The argument that it is easier for a low-income country to copy and adapt existing technology than it is for a high-income country to invent new technology is not necessarily true, either. When it comes to adapting and using new technology, a society’s performance is not necessarily guaranteed, but is the result of whether the country's economic, educational, and public policy institutions are supportive. In theory, perhaps, low-income countries have many opportunities to copy and adapt technology, but if they lack the appropriate supportive economic infrastructure and institutions, the theoretical possibility that backwardness might have certain advantages is of little practical relevance.
The Slowness of Convergence
Although economic convergence between the high-income countries and the rest of the world seems possible and even likely, it will proceed slowly. Consider, for example, a country that starts off with a GDP per capita of $40,000, which would roughly represent a typical high-income country today, and another country that starts out at $4,000, which is roughly the level in low-income but not impoverished countries like Indonesia, Guatemala, or Egypt. Say that the rich country chugs along at a 2% annual growth rate of GDP per capita, while the poorer country grows at the aggressive rate of 7% per year. After 30 years, GDP per capita in the rich country will be $72,450 (that is, $40,000 (1 + 0.02)30) while in the poor country it will be $30,450 (that is, $4,000 (1 + 0.07)30). Convergence has occurred. The rich country used to be 10 times as wealthy as the poor one, and now it is only about 2.4 times as wealthy. Even after 30 consecutive years of very rapid growth, however, people in the low-income country are still likely to feel quite poor compared to people in the rich country. Moreover, as the poor country catches up, its opportunities for catch-up growth are reduced, and its growth rate may slow down somewhat.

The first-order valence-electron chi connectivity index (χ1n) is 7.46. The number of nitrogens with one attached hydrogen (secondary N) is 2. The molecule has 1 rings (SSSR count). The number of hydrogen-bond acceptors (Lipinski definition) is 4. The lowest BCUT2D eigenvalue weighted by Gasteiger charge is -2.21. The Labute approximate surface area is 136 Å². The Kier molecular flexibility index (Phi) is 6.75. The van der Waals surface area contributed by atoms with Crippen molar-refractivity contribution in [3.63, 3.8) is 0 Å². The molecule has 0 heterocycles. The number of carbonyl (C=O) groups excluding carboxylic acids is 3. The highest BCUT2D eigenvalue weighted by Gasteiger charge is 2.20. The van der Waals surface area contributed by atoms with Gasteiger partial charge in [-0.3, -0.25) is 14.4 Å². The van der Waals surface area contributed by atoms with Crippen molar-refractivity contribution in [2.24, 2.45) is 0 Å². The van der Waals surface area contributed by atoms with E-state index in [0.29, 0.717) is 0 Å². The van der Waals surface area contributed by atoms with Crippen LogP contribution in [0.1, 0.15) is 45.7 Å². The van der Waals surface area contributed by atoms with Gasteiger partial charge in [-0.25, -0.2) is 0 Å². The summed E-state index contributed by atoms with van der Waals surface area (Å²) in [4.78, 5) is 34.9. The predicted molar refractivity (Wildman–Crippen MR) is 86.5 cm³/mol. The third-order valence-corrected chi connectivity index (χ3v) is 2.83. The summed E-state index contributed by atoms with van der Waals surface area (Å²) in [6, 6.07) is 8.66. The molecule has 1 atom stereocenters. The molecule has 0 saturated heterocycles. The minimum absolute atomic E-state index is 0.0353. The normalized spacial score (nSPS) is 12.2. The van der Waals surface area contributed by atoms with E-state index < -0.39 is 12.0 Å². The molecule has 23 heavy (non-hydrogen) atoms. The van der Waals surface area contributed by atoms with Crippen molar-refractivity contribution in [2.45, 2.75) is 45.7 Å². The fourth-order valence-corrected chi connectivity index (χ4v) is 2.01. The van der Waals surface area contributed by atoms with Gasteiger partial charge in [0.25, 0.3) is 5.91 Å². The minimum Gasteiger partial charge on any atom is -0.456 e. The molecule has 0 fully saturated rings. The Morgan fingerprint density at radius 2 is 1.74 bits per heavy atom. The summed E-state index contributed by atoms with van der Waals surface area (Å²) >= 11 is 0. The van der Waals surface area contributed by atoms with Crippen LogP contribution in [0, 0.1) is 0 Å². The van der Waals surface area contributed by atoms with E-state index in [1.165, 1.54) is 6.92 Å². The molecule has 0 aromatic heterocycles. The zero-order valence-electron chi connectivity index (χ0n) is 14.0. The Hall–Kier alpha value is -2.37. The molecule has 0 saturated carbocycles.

The slowness of convergence illustrates again that small differences in annual rates of economic growth become huge differences over time. The high-income countries have been building up their advantage in standard of living over decades—more than a century in some cases. Even in an optimistic scenario, it will take decades for the low-income countries of the world to catch up significantly.